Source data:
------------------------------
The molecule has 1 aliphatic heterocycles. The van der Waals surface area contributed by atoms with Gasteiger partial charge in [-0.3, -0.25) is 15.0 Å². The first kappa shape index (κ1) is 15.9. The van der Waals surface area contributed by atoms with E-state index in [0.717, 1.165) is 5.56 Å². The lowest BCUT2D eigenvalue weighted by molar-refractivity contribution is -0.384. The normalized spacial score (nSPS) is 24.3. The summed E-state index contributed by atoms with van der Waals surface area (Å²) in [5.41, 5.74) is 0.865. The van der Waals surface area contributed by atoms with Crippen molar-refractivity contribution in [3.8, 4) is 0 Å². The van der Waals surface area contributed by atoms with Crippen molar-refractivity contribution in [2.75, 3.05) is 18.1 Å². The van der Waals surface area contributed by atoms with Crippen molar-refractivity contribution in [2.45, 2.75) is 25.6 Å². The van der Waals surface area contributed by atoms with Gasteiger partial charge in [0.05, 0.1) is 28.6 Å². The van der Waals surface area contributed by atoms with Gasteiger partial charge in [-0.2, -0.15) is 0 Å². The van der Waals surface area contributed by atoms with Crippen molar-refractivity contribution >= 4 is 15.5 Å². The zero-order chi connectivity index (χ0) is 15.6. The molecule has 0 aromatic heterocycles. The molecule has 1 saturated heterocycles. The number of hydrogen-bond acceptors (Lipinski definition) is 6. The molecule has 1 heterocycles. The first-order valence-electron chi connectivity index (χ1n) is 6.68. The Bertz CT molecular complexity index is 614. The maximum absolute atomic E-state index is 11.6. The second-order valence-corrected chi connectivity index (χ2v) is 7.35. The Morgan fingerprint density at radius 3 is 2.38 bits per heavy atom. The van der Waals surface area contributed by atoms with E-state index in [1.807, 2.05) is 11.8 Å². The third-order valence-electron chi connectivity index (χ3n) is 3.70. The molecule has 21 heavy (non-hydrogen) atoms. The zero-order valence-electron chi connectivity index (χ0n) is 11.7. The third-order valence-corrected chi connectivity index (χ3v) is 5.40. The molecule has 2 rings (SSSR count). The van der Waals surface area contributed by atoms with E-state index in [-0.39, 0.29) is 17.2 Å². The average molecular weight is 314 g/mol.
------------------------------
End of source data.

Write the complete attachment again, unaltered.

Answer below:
The molecule has 1 aliphatic heterocycles. The van der Waals surface area contributed by atoms with Gasteiger partial charge in [-0.3, -0.25) is 15.0 Å². The first kappa shape index (κ1) is 15.9. The van der Waals surface area contributed by atoms with E-state index in [0.717, 1.165) is 5.56 Å². The lowest BCUT2D eigenvalue weighted by molar-refractivity contribution is -0.384. The normalized spacial score (nSPS) is 24.3. The summed E-state index contributed by atoms with van der Waals surface area (Å²) in [5.41, 5.74) is 0.865. The van der Waals surface area contributed by atoms with Crippen molar-refractivity contribution in [3.8, 4) is 0 Å². The van der Waals surface area contributed by atoms with Crippen molar-refractivity contribution in [2.75, 3.05) is 18.1 Å². The van der Waals surface area contributed by atoms with Crippen molar-refractivity contribution in [2.45, 2.75) is 25.6 Å². The van der Waals surface area contributed by atoms with Gasteiger partial charge in [0.05, 0.1) is 28.6 Å². The van der Waals surface area contributed by atoms with Gasteiger partial charge in [-0.2, -0.15) is 0 Å². The van der Waals surface area contributed by atoms with Crippen molar-refractivity contribution >= 4 is 15.5 Å². The zero-order chi connectivity index (χ0) is 15.6. The molecule has 0 aromatic heterocycles. The molecule has 1 saturated heterocycles. The number of hydrogen-bond acceptors (Lipinski definition) is 6. The molecule has 1 heterocycles. The first-order valence-electron chi connectivity index (χ1n) is 6.68. The Bertz CT molecular complexity index is 614. The maximum absolute atomic E-state index is 11.6. The second-order valence-corrected chi connectivity index (χ2v) is 7.35. The Morgan fingerprint density at radius 3 is 2.38 bits per heavy atom. The van der Waals surface area contributed by atoms with E-state index in [1.807, 2.05) is 11.8 Å². The third-order valence-electron chi connectivity index (χ3n) is 3.70. The molecule has 21 heavy (non-hydrogen) atoms. The zero-order valence-electron chi connectivity index (χ0n) is 11.7. The third-order valence-corrected chi connectivity index (χ3v) is 5.40. The molecule has 2 rings (SSSR count). The van der Waals surface area contributed by atoms with E-state index in [-0.39, 0.29) is 17.2 Å². The average molecular weight is 314 g/mol.